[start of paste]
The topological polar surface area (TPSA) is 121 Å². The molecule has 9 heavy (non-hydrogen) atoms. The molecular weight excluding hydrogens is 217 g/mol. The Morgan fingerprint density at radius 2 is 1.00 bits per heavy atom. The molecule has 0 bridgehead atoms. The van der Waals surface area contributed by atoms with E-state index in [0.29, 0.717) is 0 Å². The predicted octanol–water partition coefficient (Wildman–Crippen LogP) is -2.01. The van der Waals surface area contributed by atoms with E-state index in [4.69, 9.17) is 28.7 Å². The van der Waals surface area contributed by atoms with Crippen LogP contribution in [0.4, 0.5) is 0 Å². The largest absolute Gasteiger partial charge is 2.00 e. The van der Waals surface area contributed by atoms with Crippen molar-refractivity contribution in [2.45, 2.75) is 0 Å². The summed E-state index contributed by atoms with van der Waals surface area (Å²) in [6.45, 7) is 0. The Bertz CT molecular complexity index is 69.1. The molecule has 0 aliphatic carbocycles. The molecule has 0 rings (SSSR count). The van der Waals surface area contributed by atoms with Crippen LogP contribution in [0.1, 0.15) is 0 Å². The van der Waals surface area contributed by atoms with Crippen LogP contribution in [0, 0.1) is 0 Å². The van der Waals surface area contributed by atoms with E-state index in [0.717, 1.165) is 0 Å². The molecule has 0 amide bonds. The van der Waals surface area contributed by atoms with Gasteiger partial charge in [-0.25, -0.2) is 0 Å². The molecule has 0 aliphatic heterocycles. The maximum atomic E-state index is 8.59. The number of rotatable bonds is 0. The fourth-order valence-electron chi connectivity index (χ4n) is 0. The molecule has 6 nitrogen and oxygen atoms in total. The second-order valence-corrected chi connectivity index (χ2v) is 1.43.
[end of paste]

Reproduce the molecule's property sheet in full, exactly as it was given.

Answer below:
The topological polar surface area (TPSA) is 121 Å². The molecule has 9 heavy (non-hydrogen) atoms. The molecular weight excluding hydrogens is 217 g/mol. The Morgan fingerprint density at radius 2 is 1.00 bits per heavy atom. The molecule has 0 bridgehead atoms. The van der Waals surface area contributed by atoms with E-state index in [0.29, 0.717) is 0 Å². The predicted octanol–water partition coefficient (Wildman–Crippen LogP) is -2.01. The van der Waals surface area contributed by atoms with E-state index in [4.69, 9.17) is 28.7 Å². The van der Waals surface area contributed by atoms with Crippen LogP contribution in [0.4, 0.5) is 0 Å². The largest absolute Gasteiger partial charge is 2.00 e. The van der Waals surface area contributed by atoms with Crippen molar-refractivity contribution in [2.45, 2.75) is 0 Å². The summed E-state index contributed by atoms with van der Waals surface area (Å²) in [6.45, 7) is 0. The Bertz CT molecular complexity index is 69.1. The molecule has 0 aliphatic carbocycles. The molecule has 0 rings (SSSR count). The van der Waals surface area contributed by atoms with Crippen LogP contribution in [0.1, 0.15) is 0 Å². The van der Waals surface area contributed by atoms with Crippen LogP contribution in [0, 0.1) is 0 Å². The van der Waals surface area contributed by atoms with E-state index in [0.717, 1.165) is 0 Å². The molecule has 0 amide bonds. The van der Waals surface area contributed by atoms with Gasteiger partial charge in [-0.25, -0.2) is 0 Å². The molecule has 0 aliphatic heterocycles. The maximum atomic E-state index is 8.59. The number of rotatable bonds is 0. The fourth-order valence-electron chi connectivity index (χ4n) is 0. The molecule has 6 nitrogen and oxygen atoms in total. The second-order valence-corrected chi connectivity index (χ2v) is 1.43.